Rod Lingard, Joint Managing Director, Thomas Miller War Risks Services Ltd, gave a presentation entitling the ‘’Anatomy of West African maritime kidnap” during the 2016 SAFETY4SEA Conference & Awards, to explain why kidnapping for ransom has increased recently in the Gulf of Guinea and assess whether this increase will continue. The Gulf of Guinea is currently thought to be the most dangerous region for seafarers. According to a recent report by Ocean Beyond Piracy, the total number of kidnaps for ransom during 2016 in the Gulf of Guinea has already surpassed the total number of incidents recorded by the International Maritime Bureau (IMB) for 2015. Mr. Lingard described what happens during a kidnapping and provided some insight into the training available for shipping companies and crews.
The Gulf of Guinea is currently still one of the most dangerous regions in the world for seafarers; in 2014, 16% of attacks involved kidnap for ransom; in 2015 it was 28%; this year, we have arleady reported 28 incidents. In order to understand why kidnap for ransom has increased in Nigeria, weneed to understand a bit about the political background in Nigeria.
Nigeria currently faces a number of threats. I have listed just three of them here:
- Boko Haram: mainly is in the North and the East of the country. The Nigerian military really made heavy weather of dealing with Boko Haram; the situation is improved but a political solution is still a long way off.
- MEND – the Movement for the Emancipation of the Niger Delta: This group fought an insurgency against the Nigerian government but in 2009 there was an amnesty, but the group did not disband. The Nigerian government actually paid them to refrain from violence and the new president, President Buhari, has indicated that he wants to bring an end to some lucrative contracts that were given to MEND, so in return, MEND have retaliated by attacking oil pipelines.
- More recently we got new groups appearing: the NDA – the Niger Delta Avengers – which are a threat to both the government and the established groups.
So far, the kidnappings undertaken have been for purely financial gain; there have been no political demands. Other reasons why there may have been an increase in kidnap for ransom, is that the Nigerians have actually increased their Naval Patrols. That makes it more difficult for the pirates who are into cargo theft, because it has become more risky; cargo theft generally takes a few days, so there is the risk that they might be caught. Also, the drop in oil price has meant that cargo theft is not as lucrative as it used to be, so our feeling is that some of the pirates who were involved in the cargo theft have now moved to kidnap for ransom and any solution to these problems seems a long way off at the moment.
The kidnappers do not appear to be linked to any of the insurgent groups but they thrive in this lawless situation. The organization of the groups varies; sometimes the leader is present, sometimes he is not, sometimes the leader will do the negotiations, sometimes he will not. Discipline varies. We hear debriefing sessions from the hostages on occasions that the leaders do not even need to shout their orders. The hostages are thought to be held in the Delta States, that is everywhere from Delta in the West across the Cross River, in the East.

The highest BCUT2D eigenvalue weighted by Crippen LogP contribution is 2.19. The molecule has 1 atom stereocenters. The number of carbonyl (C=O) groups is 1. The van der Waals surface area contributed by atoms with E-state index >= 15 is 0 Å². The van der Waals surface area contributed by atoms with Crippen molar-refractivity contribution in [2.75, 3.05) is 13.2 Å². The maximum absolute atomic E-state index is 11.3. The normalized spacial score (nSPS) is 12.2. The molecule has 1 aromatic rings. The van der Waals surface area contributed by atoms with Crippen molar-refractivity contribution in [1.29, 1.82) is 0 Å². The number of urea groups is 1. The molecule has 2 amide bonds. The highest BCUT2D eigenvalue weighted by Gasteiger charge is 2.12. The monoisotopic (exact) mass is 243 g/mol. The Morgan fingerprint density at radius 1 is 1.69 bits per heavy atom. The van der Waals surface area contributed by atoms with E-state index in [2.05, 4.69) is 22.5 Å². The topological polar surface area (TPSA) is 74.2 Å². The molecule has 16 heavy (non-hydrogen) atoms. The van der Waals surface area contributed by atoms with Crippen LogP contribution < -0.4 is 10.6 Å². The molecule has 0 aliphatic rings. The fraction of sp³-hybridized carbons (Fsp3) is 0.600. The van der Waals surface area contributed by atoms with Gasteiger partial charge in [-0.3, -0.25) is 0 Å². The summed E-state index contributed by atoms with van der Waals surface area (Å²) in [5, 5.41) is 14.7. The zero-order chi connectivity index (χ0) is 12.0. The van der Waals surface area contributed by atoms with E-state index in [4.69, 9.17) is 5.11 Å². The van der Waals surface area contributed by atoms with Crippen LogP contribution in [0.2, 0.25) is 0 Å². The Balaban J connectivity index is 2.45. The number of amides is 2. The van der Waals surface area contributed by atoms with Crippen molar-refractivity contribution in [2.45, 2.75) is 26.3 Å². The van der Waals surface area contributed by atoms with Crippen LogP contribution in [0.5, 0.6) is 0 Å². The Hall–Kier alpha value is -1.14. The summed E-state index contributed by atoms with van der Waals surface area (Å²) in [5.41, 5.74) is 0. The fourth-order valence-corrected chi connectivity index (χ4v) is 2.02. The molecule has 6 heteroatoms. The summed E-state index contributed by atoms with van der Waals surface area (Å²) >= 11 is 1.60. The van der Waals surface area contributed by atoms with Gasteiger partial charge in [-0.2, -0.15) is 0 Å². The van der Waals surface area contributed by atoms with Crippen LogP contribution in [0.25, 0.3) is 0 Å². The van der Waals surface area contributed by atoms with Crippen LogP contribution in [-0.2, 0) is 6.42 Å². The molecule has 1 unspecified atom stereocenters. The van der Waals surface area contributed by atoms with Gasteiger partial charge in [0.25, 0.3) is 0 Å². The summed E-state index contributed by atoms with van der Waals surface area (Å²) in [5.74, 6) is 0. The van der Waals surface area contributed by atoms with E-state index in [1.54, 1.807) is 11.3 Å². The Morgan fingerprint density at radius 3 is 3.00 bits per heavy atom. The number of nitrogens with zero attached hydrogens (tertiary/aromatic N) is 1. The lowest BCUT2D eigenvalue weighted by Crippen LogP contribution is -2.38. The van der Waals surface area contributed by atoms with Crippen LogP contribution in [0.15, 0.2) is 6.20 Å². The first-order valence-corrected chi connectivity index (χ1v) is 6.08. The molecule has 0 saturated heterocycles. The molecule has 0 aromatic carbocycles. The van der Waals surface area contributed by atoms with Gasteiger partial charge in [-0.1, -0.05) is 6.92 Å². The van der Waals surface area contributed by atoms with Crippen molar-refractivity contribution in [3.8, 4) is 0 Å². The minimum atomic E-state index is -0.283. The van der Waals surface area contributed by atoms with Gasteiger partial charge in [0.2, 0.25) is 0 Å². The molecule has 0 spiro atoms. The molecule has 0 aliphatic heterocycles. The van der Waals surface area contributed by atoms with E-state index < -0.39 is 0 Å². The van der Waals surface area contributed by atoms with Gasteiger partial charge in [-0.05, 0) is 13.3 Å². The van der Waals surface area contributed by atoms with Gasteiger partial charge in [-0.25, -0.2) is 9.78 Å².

During a kidnap, abductions are always dangerous as they may result in either death or personal injury – in fact the Hellenic experienced one case last year with both unfortunately. The pirates are increasingly well organized; they use fast speed boats picked up from another hostage from a recent debrief with speed boat of two 200 horse power engines. The pirates will generally take the lightest skinned hostages because they are thought to bring a premium to the ransom. They do occasionally take local Nigerian ships and they will take Nigerian hostages but they do not command the ransom that the European might command. Most abductions are over pretty quickly, 20-30 minutes but the journey from the ship to the holding side can take 3-4 hours.
The conditions in which the hostages are held are very poor. Torture and prolonged physical maltreatment are rare. The basic threat is from these unhygienic conditions and the hostages quickly decline into ill health. Something like 60-70% of hostages go down with malaria. However, there is no known fatality during the period of captivity, most hostages survive their ordeal and ironically the unhygienic conditions do act as a break on the period of captivity because the pirates know that it is not in their interest to have seriously ill hostages on their hands. What I would say is if you are unlucky enough to be involved in one of these incidents is not to overlook the mental impact on those seafarers who narrowly escape kidnap. The weather also has a bit of an impact, Nigeria experiences heavy rains from March until July and then again from the beginning of September through into the middle of October. From what we have heard from hostages, we do know that the pirates wanted to end the situation before the heavy rain started. There are kidnappings during those periods but they tend to be a bit of a reduction.